Language tips for the curious or confused. Because we really can fit into either category, depending on the day, the moment, the answer that slipped from your mind.
This is episode 9 of season 1, and I’ll admit it, this podcast started out as an experiment. Who in the world is as fascinated as I am by words and language and fine-tuning our communications, spit-polishing them until them shine? It turns out, I’m not alone. I love it.
But let’s dive in. Or should I say, let’s giddy-up. Today, we’re talking about cowboys.
Episode 9: Cowboy Slang and Ace-High Wild West Typos
We’re getting there through a conversation about how to spell “faze” vs. “phase.” When something fazes/phases you, like a wayward cow who’s left the herd, or like perhaps bad spelling, how do you spell that?
What? Are you doing a double-take? Did you realize there’s this other word “faze” that you should be aware of? Yep, pay attention to your spelling, folks. The “phase” vs. “faze” distinction is one you should definitely know.
A lot of people assume that the “phase” spelling covers everything. It might not have fazed you, but it’s fazed a lot of editors over time.
- “Phase” is either a verb, meaning to carry out systematically (i.e., “phase in” or “phase out”), or a noun, meaning a stage (e.g., the phases of the moon).
- “Faze” is a verb meaning to disturb or embarrass. It commonly appears in its negative form, “unfazed.”
Interestingly, the word “faze” is a 19th-century American invention, stemming from the word “feeze,” which meant to drive away or to frighten. Here we have another tale of a word that has been all but forgotten, but in this case, the slang variant born out of the American Wild West—”faze”—is still going strong. I don’t know the cowboy or cowgirl who started it all, but it’s surely an ace-high grammarian tale.
Cowboy slang. Howdy, language innovation.
As a bonus here, do you know how to spell “y’all”?
When people misspell the contraction “y’all,” I can’t help but cringe. Sure, it may be the same way others cringe upon hearing the southern colloquialism, but I can’t help it. It’s not a creation of an invented dialect. It’s a contraction, people. A contraction. As in one word that combines two others.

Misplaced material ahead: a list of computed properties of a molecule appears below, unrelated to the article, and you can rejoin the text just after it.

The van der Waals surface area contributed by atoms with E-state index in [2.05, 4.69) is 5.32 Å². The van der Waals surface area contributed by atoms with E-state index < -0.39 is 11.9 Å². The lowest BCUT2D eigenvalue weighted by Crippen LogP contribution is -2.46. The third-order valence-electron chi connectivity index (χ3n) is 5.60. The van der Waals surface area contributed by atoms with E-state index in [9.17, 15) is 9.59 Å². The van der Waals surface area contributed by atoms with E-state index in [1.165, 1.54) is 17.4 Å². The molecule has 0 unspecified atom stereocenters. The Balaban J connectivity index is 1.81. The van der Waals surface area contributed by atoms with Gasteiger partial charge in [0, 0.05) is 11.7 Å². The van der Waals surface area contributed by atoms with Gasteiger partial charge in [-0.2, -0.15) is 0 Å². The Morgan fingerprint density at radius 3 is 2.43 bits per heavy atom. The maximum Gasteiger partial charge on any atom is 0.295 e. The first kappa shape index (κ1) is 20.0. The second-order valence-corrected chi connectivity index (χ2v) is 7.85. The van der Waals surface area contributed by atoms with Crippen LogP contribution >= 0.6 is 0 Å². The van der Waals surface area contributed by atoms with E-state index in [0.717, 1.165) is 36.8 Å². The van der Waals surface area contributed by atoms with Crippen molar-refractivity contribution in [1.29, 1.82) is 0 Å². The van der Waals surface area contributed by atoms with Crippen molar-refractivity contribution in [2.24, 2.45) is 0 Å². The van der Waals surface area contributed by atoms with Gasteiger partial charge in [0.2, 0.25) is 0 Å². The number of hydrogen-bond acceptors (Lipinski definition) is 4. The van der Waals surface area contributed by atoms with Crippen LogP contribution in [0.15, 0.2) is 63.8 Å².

- Is not –> Isn’t
- They will –> They’ll
- I have–> I’ve
- It is –> ‘tis (Yes, I’m a Shakespeare fan too)
- You all –> Y’all
What is with this “ya’ll” form I keep seeing? Is this some form of Yankee trickery, trying to transfigure a celebrated Southern idiom into a nonsensical, Red Neck Comedy Tour inspired tomfoolery? I protest, y’all. I utterly and whole-heartedly protest.
And since we’re on a roll, I’ll give you one more.
If you want to go dive in a corral reef, I wonder if you’ve drunk a bit too much tarantula juice after a long day lassoing cows and singing cowboy songs. Don’t dive in the corral. It’ll probably hurt, and there might just be a bull in there that will add to the misadventure.
“Corrals” go with cowboys. Cowboys are often in groups (plural), so the “R”s are too.
- A “corral” is a gathering pen for horses, cows, or similar animals. It can also be a verb meaning to gather or to seize.
- “Coral,” on the other hand, is that lovely reef you’re looking for. They’re pretty rare, so maybe that’s why there’s only one “R” in there. “Coral” is also maybe the shade your face turns when you mix up these two words—a redish, pinkish, yellowish hue.
I caught this “coral” vs. “corral” typo the other day, and it made me smile. You know what else makes me smile? Tarantula juice. No, not the drinking of it—though that would surely also make me smile—but the fact that this cowboy slang for whiskey exists.
Who knew talking about cowboys could cover so much about the proper use of the English language?
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